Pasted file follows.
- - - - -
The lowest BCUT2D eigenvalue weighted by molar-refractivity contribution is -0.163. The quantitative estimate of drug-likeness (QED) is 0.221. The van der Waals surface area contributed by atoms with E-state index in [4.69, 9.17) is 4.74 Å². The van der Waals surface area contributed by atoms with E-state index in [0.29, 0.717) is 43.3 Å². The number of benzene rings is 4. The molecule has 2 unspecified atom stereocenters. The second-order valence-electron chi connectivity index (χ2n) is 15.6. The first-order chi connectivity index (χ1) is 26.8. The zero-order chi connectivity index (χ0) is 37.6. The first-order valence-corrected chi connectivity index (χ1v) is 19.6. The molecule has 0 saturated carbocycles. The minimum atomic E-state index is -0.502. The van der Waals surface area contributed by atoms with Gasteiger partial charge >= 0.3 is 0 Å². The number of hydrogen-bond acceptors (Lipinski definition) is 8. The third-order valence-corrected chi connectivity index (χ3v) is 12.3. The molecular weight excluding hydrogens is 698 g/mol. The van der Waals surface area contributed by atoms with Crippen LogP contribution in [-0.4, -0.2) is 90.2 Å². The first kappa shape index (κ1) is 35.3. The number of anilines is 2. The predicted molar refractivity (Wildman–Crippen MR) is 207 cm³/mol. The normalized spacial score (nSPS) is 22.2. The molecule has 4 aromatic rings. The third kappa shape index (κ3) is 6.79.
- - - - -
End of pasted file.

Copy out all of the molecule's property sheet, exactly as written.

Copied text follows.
The lowest BCUT2D eigenvalue weighted by molar-refractivity contribution is -0.163. The quantitative estimate of drug-likeness (QED) is 0.221. The van der Waals surface area contributed by atoms with E-state index in [4.69, 9.17) is 4.74 Å². The van der Waals surface area contributed by atoms with E-state index in [0.29, 0.717) is 43.3 Å². The number of benzene rings is 4. The molecule has 2 unspecified atom stereocenters. The second-order valence-electron chi connectivity index (χ2n) is 15.6. The first-order chi connectivity index (χ1) is 26.8. The zero-order chi connectivity index (χ0) is 37.6. The first-order valence-corrected chi connectivity index (χ1v) is 19.6. The molecule has 0 saturated carbocycles. The minimum atomic E-state index is -0.502. The van der Waals surface area contributed by atoms with Gasteiger partial charge >= 0.3 is 0 Å². The number of hydrogen-bond acceptors (Lipinski definition) is 8. The third-order valence-corrected chi connectivity index (χ3v) is 12.3. The molecular weight excluding hydrogens is 698 g/mol. The van der Waals surface area contributed by atoms with Crippen LogP contribution in [-0.4, -0.2) is 90.2 Å². The first kappa shape index (κ1) is 35.3. The number of anilines is 2. The predicted molar refractivity (Wildman–Crippen MR) is 207 cm³/mol. The normalized spacial score (nSPS) is 22.2. The molecule has 4 aromatic rings. The third kappa shape index (κ3) is 6.79.